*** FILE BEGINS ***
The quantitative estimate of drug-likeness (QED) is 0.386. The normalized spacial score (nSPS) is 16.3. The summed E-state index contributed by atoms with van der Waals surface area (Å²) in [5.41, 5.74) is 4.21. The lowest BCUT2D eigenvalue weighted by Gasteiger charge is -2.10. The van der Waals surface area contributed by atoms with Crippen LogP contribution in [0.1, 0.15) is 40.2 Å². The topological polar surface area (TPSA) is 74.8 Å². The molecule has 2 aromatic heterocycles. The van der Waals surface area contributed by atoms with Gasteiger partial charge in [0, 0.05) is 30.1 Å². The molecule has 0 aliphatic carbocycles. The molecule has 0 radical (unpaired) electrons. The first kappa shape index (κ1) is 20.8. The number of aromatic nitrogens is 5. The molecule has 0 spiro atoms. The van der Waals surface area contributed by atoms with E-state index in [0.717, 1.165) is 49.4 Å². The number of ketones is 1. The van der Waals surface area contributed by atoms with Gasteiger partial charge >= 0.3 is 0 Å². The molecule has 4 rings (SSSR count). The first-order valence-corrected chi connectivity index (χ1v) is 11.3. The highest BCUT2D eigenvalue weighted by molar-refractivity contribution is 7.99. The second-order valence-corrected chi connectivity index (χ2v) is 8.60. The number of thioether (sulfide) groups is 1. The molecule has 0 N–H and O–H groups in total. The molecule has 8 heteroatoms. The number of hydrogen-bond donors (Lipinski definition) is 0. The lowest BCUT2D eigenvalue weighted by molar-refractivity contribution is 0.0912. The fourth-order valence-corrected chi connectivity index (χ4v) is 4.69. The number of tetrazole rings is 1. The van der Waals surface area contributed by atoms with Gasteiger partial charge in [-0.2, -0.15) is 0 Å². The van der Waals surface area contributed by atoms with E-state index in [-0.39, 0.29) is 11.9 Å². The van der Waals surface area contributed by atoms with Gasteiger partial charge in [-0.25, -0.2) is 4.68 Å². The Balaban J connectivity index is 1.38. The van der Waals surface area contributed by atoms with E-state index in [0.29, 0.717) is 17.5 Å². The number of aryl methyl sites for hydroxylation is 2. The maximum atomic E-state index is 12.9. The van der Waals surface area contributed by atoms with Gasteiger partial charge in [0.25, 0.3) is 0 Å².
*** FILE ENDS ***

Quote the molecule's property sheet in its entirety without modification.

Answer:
The quantitative estimate of drug-likeness (QED) is 0.386. The normalized spacial score (nSPS) is 16.3. The summed E-state index contributed by atoms with van der Waals surface area (Å²) in [5.41, 5.74) is 4.21. The lowest BCUT2D eigenvalue weighted by Gasteiger charge is -2.10. The van der Waals surface area contributed by atoms with Crippen LogP contribution in [0.1, 0.15) is 40.2 Å². The topological polar surface area (TPSA) is 74.8 Å². The molecule has 2 aromatic heterocycles. The van der Waals surface area contributed by atoms with Gasteiger partial charge in [0, 0.05) is 30.1 Å². The molecule has 0 aliphatic carbocycles. The molecule has 0 radical (unpaired) electrons. The first kappa shape index (κ1) is 20.8. The number of aromatic nitrogens is 5. The molecule has 0 spiro atoms. The van der Waals surface area contributed by atoms with E-state index in [0.717, 1.165) is 49.4 Å². The number of ketones is 1. The van der Waals surface area contributed by atoms with Gasteiger partial charge >= 0.3 is 0 Å². The molecule has 4 rings (SSSR count). The first-order valence-corrected chi connectivity index (χ1v) is 11.3. The highest BCUT2D eigenvalue weighted by molar-refractivity contribution is 7.99. The second-order valence-corrected chi connectivity index (χ2v) is 8.60. The number of thioether (sulfide) groups is 1. The molecule has 0 N–H and O–H groups in total. The molecule has 8 heteroatoms. The number of hydrogen-bond donors (Lipinski definition) is 0. The lowest BCUT2D eigenvalue weighted by molar-refractivity contribution is 0.0912. The fourth-order valence-corrected chi connectivity index (χ4v) is 4.69. The number of tetrazole rings is 1. The van der Waals surface area contributed by atoms with Gasteiger partial charge in [-0.2, -0.15) is 0 Å². The van der Waals surface area contributed by atoms with E-state index in [-0.39, 0.29) is 11.9 Å². The van der Waals surface area contributed by atoms with Gasteiger partial charge in [-0.25, -0.2) is 4.68 Å². The Balaban J connectivity index is 1.38. The van der Waals surface area contributed by atoms with E-state index in [0.29, 0.717) is 17.5 Å². The number of aryl methyl sites for hydroxylation is 2. The maximum atomic E-state index is 12.9. The van der Waals surface area contributed by atoms with Gasteiger partial charge in [0.25, 0.3) is 0 Å².